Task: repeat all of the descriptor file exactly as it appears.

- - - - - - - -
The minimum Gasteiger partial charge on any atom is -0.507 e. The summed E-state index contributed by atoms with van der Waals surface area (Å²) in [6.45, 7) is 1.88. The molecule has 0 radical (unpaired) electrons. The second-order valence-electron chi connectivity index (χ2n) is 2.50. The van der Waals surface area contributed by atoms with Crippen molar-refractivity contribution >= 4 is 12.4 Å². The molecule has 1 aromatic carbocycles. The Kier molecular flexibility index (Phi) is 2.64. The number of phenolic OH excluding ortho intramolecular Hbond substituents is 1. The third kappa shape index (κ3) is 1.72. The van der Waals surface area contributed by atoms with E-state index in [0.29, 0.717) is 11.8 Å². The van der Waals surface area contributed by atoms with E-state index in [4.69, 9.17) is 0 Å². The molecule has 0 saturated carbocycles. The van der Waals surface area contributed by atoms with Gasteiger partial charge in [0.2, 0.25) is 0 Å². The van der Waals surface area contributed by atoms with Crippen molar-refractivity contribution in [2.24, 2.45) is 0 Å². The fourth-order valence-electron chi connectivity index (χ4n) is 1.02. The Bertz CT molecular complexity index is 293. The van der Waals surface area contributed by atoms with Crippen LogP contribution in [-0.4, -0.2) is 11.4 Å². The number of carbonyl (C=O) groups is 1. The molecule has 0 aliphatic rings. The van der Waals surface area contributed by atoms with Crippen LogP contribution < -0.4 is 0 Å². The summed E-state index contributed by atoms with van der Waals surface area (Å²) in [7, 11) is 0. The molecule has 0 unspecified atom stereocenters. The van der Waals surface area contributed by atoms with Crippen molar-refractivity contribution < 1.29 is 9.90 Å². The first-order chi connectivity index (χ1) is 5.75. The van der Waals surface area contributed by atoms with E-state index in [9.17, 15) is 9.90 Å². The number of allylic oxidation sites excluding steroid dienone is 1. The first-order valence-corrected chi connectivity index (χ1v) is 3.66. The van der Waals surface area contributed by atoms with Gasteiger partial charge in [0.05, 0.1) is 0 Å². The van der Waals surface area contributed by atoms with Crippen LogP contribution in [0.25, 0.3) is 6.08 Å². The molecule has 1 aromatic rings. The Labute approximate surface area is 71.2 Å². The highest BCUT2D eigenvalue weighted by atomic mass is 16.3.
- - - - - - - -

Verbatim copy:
The minimum Gasteiger partial charge on any atom is -0.507 e. The summed E-state index contributed by atoms with van der Waals surface area (Å²) in [6.45, 7) is 1.88. The molecule has 0 radical (unpaired) electrons. The second-order valence-electron chi connectivity index (χ2n) is 2.50. The van der Waals surface area contributed by atoms with Crippen molar-refractivity contribution >= 4 is 12.4 Å². The molecule has 1 aromatic carbocycles. The Kier molecular flexibility index (Phi) is 2.64. The number of phenolic OH excluding ortho intramolecular Hbond substituents is 1. The third kappa shape index (κ3) is 1.72. The van der Waals surface area contributed by atoms with E-state index in [0.29, 0.717) is 11.8 Å². The van der Waals surface area contributed by atoms with E-state index in [4.69, 9.17) is 0 Å². The molecule has 0 saturated carbocycles. The van der Waals surface area contributed by atoms with Gasteiger partial charge in [0.2, 0.25) is 0 Å². The van der Waals surface area contributed by atoms with Crippen molar-refractivity contribution in [2.24, 2.45) is 0 Å². The fourth-order valence-electron chi connectivity index (χ4n) is 1.02. The Bertz CT molecular complexity index is 293. The van der Waals surface area contributed by atoms with Crippen LogP contribution in [-0.4, -0.2) is 11.4 Å². The number of carbonyl (C=O) groups is 1. The molecule has 0 aliphatic rings. The van der Waals surface area contributed by atoms with Crippen LogP contribution < -0.4 is 0 Å². The summed E-state index contributed by atoms with van der Waals surface area (Å²) in [7, 11) is 0. The molecule has 0 unspecified atom stereocenters. The van der Waals surface area contributed by atoms with Crippen molar-refractivity contribution < 1.29 is 9.90 Å². The first-order chi connectivity index (χ1) is 5.75. The van der Waals surface area contributed by atoms with E-state index in [9.17, 15) is 9.90 Å². The number of allylic oxidation sites excluding steroid dienone is 1. The first-order valence-corrected chi connectivity index (χ1v) is 3.66. The van der Waals surface area contributed by atoms with Gasteiger partial charge in [0.05, 0.1) is 0 Å². The van der Waals surface area contributed by atoms with Crippen LogP contribution in [0.25, 0.3) is 6.08 Å². The molecule has 1 aromatic rings. The Labute approximate surface area is 71.2 Å². The highest BCUT2D eigenvalue weighted by atomic mass is 16.3.